Canadian journalist Donna Laframboise. Former National Post & Toronto Star columnist, past vice president of the Canadian Civil Liberties Association.
A scathing critique of anti-human environmentalism, by a prominent French philosopher, is now an affordable e-book.
I have begun reading Pascal Bruckner‘s brilliant book, The Fanaticism of the Apocalypse. A critique of modern environmental thought, its introductory chapter is titled “The Return of Original Sin” and contains observations such as:
Consider the meaning in contemporary jargon of the famous carbon footprint that we all leave behind us. What is it, after all, if not the gaseous equivalent of Original Sin, of the stain that we inflict on our Mother Gaia by the simple fact of being present and breathing?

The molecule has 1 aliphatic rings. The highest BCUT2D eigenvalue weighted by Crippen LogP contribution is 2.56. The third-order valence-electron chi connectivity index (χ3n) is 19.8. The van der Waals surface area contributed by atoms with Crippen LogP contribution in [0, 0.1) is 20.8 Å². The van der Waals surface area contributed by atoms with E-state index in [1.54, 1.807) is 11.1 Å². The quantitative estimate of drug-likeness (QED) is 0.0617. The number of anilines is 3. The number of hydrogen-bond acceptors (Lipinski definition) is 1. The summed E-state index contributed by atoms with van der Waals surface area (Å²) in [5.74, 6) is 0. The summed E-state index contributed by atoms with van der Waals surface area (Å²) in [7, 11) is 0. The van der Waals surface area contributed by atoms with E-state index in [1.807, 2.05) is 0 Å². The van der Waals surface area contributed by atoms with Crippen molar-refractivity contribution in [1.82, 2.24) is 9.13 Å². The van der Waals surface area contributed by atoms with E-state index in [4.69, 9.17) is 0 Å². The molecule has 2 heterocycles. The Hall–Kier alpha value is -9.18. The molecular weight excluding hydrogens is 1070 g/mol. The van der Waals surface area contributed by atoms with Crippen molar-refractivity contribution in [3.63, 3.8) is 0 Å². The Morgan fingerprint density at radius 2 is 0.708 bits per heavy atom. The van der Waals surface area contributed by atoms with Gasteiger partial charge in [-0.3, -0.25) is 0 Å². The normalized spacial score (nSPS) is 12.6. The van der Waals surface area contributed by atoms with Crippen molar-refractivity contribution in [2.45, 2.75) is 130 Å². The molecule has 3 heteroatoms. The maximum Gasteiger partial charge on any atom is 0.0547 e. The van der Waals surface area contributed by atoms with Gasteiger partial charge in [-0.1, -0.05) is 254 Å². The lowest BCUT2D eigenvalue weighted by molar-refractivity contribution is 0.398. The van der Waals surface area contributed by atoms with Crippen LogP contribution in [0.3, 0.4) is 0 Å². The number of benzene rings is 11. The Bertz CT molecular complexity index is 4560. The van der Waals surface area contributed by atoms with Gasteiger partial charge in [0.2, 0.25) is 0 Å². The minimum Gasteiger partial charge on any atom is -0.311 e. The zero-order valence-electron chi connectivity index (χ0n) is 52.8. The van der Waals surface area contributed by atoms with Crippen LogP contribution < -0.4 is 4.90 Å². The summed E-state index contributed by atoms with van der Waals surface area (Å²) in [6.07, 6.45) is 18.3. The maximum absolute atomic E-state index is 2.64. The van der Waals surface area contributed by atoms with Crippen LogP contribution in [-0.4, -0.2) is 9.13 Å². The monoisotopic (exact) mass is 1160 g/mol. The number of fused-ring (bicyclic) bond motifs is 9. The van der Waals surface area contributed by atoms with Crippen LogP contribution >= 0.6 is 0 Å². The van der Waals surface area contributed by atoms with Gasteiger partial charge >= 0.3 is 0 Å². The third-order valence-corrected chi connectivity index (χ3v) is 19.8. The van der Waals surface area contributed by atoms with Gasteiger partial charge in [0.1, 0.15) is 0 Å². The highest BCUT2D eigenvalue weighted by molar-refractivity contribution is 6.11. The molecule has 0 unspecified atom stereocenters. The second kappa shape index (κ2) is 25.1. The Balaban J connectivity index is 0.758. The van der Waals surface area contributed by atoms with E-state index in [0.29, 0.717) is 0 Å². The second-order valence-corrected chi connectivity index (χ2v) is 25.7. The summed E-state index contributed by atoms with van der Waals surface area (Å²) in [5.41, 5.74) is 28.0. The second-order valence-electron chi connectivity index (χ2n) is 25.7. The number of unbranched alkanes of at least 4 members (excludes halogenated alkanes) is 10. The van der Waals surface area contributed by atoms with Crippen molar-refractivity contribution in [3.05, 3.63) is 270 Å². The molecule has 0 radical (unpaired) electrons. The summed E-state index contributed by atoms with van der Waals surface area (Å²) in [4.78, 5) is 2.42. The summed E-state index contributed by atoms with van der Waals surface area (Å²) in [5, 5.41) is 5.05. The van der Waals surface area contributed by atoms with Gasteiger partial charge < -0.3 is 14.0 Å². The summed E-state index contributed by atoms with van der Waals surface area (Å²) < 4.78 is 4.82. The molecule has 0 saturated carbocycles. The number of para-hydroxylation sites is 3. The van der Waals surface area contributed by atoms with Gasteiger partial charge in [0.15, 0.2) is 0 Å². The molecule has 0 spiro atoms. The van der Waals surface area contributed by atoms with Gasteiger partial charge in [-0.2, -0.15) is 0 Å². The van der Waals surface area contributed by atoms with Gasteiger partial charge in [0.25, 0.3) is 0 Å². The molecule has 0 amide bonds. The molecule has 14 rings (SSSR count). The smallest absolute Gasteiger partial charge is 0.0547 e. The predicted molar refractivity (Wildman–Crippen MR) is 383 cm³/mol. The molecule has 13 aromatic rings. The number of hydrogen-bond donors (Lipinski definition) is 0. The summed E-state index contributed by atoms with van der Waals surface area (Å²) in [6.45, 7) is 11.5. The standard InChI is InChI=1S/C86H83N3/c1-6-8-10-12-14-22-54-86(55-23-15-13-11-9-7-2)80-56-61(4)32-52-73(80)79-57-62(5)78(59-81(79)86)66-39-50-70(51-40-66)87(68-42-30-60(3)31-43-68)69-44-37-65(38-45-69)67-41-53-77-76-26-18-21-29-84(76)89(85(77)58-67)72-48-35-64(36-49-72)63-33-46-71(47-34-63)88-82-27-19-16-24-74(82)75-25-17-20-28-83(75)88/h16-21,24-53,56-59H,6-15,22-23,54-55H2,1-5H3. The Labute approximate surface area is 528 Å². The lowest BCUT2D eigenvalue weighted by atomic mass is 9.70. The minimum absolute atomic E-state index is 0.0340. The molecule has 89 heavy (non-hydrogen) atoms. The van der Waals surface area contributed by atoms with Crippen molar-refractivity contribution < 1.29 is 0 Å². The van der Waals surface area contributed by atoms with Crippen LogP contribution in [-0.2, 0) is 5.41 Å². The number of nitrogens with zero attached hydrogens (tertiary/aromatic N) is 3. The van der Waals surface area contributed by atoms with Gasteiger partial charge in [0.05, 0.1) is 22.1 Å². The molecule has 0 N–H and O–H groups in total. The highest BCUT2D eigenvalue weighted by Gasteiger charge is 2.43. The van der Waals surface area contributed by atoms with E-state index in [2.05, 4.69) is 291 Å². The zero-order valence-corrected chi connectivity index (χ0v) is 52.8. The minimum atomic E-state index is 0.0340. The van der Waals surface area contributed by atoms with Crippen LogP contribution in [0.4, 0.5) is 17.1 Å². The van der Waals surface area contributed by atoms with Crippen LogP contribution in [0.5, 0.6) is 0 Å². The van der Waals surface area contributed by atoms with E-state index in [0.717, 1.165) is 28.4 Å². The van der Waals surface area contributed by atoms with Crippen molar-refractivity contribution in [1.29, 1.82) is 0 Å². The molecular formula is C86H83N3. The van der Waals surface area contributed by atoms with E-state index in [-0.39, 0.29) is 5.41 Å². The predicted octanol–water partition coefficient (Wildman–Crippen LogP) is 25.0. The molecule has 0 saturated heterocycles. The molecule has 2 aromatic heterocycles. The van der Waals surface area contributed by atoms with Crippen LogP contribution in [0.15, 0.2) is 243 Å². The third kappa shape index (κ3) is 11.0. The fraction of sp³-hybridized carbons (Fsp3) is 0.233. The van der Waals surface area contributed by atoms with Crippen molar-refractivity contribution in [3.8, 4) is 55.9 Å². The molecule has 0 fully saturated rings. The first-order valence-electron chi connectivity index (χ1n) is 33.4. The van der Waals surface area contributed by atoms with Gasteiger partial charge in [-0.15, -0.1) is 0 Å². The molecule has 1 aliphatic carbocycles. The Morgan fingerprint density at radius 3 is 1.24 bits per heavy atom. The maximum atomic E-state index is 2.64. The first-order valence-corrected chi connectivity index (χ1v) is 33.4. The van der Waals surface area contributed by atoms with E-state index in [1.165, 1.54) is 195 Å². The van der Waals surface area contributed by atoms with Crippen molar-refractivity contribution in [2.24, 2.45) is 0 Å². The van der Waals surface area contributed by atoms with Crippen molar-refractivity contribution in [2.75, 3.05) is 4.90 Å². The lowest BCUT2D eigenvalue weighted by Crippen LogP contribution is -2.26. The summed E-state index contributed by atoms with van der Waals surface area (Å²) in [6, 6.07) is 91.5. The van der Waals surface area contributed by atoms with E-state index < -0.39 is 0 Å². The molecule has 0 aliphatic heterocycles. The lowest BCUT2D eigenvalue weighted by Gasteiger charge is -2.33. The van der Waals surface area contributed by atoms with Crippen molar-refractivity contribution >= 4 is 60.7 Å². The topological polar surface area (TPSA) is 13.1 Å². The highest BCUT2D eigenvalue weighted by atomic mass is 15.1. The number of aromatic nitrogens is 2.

Bruckner says the green movement
excels more in preventing than in proposing: it closes factories, blocks projects, forbids the construction of super-highways, airports, railway lines. It is the power that always denies.
This gentleman resides in France. If he were from North America, pipelines would have led that list of thou-shall-nots. He continues:
There are at least two ecologies: one rational, the other nonsensical…For the latter, nature is only a stick to be used to beat human beings.
While admitting that it is tempting to be swept away by fear and negativity, Bruckner insists we do, in fact, have another option:
we could wake up from this nightmare and rid ourselves of it.
Yes, indeed, I plan to keep reading.
An English translation of The Fanaticism of the Apocalypse is available as a Kindle e-book for under $10 at Amazon.com and for £12 at Amazon.uk.
I discuss Bruckner’s work here, as well: